Nearly everyone has seen the TV ads for probiotic yogurt, where a middle-aged woman eats a scoop of yogurt and it instantly cures her digestive ills.
Scientists question the health benefits of such yogurts and the accuracy of such commercials, but there’s little doubt that the billions of bacteria in the gut are critical for health in humans.
It’s the same for livestock health.
Ehsan Khafipour, a University of Manitoba scientist, thinks it may be possible to manipulate the population of bacteria that live in the guts and mammary glands of dairy cows and pigs.
In two to four years, Khafipour plans to have an injection product, loaded with healthy bacteria, which can be used to prevent infections in livestock and reduce the use of antibiotics.
“Since the discovery of antibiotics, our approach … to pathogenic bacteria has been to always kill them. We are trying to change this view,” said Khafipour, who spoke at the Agriculture Bioscience International Conference held last month in Winnipeg.
Instead of antibiotics, it may be possible to identify members of the bacterial community that are essential for good health. If those micro-organisms are present in livestock, they could suppress the pathogenic bacteria and prevent diseases such as mastitis, an infection of the udder that’s common in dairy cows.
“When we are looking at mammary glands, we are looking at an injection into the mammary system,” Khafipour said following his speech in Winnipeg.
The injection of beneficial bacteria wouldn’t be a replacement for antibiotics but could be used to restore the bacterial population following a treatment of anti-biotics.
“I’m hoping to have products that work in partner with antibiotics … prevention and fixing the community after antibiotic therapy,” said Khafipour, an expert in the microbiome, which is often defined as the microbes in a community and the genes of all those microbes.
The potential for manipulating those billions of microbes and related genes to prevent or cure diseases has received more attention in the last few years.
“A major theme in research today is a growing appreciation of the importance of microbial communities, or microbiomes, and the imperative to better understand these communities,” said University of British Columbia professor Bill Mohn, co-founder of Microbiome Insights, which is located on the UBC campus.
“These highly complex communities are critical for human health, environmental quality and industrial processes.”
Khafipour, who runs a lab named after him at the U of M, is interested in using the microbiome to ad-vance human and animal health.
He’s leading two projects focused on livestock. In one, his team is collecting samples from Manitoba farms to assess the bacterial species that exist inside dairy cows — specifically, the bacteria that live within the udder and milk of dairy cows.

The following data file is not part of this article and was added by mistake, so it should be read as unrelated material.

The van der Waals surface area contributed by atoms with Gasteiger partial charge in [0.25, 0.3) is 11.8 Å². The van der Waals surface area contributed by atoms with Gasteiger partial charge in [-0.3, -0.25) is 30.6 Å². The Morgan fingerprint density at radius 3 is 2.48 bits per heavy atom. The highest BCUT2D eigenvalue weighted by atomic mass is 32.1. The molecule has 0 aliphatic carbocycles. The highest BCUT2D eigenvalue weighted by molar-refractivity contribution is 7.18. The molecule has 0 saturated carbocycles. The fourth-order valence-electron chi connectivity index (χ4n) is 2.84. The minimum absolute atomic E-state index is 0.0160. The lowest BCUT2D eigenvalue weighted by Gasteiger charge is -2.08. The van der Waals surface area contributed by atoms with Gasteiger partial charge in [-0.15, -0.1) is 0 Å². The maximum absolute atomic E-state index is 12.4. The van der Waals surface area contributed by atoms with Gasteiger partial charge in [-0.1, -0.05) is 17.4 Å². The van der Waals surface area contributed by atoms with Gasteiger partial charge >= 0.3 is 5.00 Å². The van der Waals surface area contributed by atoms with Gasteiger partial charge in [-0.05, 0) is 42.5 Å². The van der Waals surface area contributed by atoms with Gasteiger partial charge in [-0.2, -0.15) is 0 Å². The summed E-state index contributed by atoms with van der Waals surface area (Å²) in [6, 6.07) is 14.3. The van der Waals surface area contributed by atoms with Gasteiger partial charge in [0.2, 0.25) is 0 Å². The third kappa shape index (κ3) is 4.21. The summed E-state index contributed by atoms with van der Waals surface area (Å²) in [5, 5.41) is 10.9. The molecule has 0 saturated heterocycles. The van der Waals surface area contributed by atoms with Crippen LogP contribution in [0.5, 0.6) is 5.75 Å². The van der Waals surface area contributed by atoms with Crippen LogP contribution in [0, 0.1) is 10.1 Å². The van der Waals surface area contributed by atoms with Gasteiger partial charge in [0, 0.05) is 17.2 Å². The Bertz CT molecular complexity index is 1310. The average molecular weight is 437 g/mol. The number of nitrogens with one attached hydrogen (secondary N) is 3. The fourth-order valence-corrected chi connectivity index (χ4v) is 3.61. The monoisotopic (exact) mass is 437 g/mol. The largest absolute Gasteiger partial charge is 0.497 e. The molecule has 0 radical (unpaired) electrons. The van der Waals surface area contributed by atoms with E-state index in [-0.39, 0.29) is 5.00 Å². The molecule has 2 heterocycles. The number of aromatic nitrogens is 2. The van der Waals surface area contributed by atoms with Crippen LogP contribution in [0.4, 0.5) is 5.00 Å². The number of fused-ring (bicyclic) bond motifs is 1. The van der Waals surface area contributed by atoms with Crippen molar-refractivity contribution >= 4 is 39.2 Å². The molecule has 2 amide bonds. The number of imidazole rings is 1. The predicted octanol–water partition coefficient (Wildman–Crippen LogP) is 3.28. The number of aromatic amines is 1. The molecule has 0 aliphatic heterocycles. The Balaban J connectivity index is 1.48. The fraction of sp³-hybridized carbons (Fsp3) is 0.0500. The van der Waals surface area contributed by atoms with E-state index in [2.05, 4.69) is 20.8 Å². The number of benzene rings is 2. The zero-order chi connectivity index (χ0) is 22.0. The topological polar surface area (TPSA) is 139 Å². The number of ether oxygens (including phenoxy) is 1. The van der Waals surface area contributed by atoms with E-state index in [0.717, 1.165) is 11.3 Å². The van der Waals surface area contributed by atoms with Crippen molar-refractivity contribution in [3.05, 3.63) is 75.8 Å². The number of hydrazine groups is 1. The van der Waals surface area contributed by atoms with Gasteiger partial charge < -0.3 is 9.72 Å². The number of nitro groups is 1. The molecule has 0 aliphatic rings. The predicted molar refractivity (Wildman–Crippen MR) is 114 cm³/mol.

The idea is to identify what Khafipour calls foundation and keystone species of microbes, or the beneficial bacteria that are essential for a healthy udder that may ward off infectious diseases like mastitis.
“We have analyzed about 7,000 samples and looked at multiple dairy farms in Manitoba, (but) the goal is to go to the national level,” he said, to ensure that the bacterial species are representative from breeds and herds in the entire country.
Pinpointing the critical species may make it possible to develop a microbiome therapy, or treatment, that will restore balance to the microbial communities in the udder.
The goal is to discover the foundation and keystone species of microbes in the udders of dairy cows by the end of 2018 and then use that knowledge to develop a treatment product, hopefully sooner rather than later.
“We don’t need to wait for the perfect product because it might take 15 or 20 years,” he said.
“But the first generation of the product will definitely work.”
Khafipour and his colleagues are working on a similar project for hogs to identify bacteria that are critical for the pig microbiome.
The microbiome — by the numbers
- The human microbiome is the collection of microbes living inside a person and the genetic codes for all those micro-organisms.
- Most of those microbes, or bacteria, live in the gut.
- Up to 90 percent of all disease can be related in some way to the gut and the health of the microbiome.
- Genes in the human microbiome outnumber genes in the human genome by 100 to one.
- There are 3.3 million non-redundant genes in the human gut microbiome and 22,000 genes in the human gene catalogue.
- More than 10,000 microbe species have been identified in the human body.
Sources: The National Human Genome Research Institute and the University of Manitoba